In accordance with a preferred embodiment of the present invention, a two level resist configuration comprises a thin underlayer of photoabsorptive ablatable, polymer or resist over which is disposed a thick upper layer of substantially transparent material. If the conductive material to be patterned is disposed on a substrate comprising a polyetherimide, then the underlayer preferably comprises material selected from the group consisting of polysulfones. If the underlying supportive substrate comprises a relatively inert material such as a ceramic, then the choice of underlayer material is significantly less restrained and may include polyimides, polyamides and polycarbonates. The upper layer preferably comprises material selected from the group consisting of UV transparent polymers such as polycarbonates, polymethylmethacrylate (PMMA) and polyethylmethacrylate (PEMA) and similar ultraviolet transparent material. Moreover, in preferred embodiments of the present invention, the upper and lower layers exhibit different solubilities with respect to one another so that the upper layer and lower layer are not confused, that is, so that there is a definite and uniform boundary between the upper and lower layers; this enhances the ability of the resist system to form high resolution line patterns. While the resist system of the present invention is particularly applicable to situations involving the patterning of conductive patterns, especially copper patterns, on substrates comprising a polyetherimide such as ULTEM™ polymeric resin, it is also applicable to other substrates and conductive materials. However, it is also necessary that material employed to strip the layers does not significantly adversely affect the underlying substrate. It is, however, necessary that the upper and lower layer comprise different material or at least similar materials treated to exhibit different photoabsorptive properties so that the lower layer may be ablated and the upper layer simply blown away by the explosive effects of ablation.
Correspondingly, a method for photopatterning conductive patterns preferably comprises the steps of disposing a thin layer of ablatable photoabsorptive polymer on a substrate having a conductive layer thereon so that the polymer material is in contact with the conductive layer. Then a thick layer of substantially transparent material is disposed over the thin underlying polymer. Naturally, photoabsorptivity and transparency are determined with respect to the same frequency range. Then, a beam of incident laser energy is directed through the thick layer so as to ablate the resist layer and so as to simultaneously remove the thick layer directly above the ablated resist layer beneath it. The exposed copper or conductive metal pattern may then be etched. Alternatively, the exposed conductor may be made thicker by electrodeposition methods, after which the polymer and the thick overlayer are removed and the resultant workpiece etched so as to leave conductive material only where it had been built up. In this situation, the use of the upper layer promotes the formation of thick conductive patterns exhibiting highly vertical sidewalls and an excellent aspect ratio.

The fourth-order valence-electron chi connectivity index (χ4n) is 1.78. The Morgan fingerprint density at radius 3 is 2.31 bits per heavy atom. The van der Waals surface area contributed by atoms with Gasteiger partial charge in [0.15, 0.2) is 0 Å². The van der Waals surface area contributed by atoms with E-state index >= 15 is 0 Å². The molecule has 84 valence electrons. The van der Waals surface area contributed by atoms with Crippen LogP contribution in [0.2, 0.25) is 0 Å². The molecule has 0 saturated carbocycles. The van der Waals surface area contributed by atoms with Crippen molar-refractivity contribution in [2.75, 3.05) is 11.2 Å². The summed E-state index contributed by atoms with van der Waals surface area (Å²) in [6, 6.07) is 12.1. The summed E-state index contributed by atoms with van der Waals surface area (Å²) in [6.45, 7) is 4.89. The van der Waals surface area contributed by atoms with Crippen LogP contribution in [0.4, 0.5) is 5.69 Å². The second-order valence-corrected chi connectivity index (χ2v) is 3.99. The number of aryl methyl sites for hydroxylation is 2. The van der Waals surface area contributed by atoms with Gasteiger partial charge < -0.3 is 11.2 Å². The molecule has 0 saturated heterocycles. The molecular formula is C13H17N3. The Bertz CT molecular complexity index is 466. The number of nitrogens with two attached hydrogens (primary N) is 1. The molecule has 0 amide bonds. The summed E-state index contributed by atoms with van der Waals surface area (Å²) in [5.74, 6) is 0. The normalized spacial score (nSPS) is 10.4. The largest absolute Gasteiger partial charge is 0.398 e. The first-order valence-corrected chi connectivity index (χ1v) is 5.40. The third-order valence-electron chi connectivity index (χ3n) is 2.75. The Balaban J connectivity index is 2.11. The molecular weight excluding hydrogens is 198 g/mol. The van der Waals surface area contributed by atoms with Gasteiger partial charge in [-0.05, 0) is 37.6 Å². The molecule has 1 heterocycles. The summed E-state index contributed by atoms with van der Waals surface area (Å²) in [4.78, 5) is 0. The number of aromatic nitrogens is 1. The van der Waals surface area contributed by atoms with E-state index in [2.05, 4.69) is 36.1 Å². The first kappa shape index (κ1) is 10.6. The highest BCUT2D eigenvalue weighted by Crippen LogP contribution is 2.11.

It is noted that a thin layer of ablatable resist is not employable by itself to achieve the desired results. In particular, in the three-dimensional patterning problem, the resist alone could not act effectively as a mask for the conductive layer beneath it without being so thick that soot and debris from its ablation become prohibitive and tend to defeat the process because soot and debris would tend to fall back onto already exposed conductive surfaces and would tend to coat the mask and ultimately alter its characteristic patterning.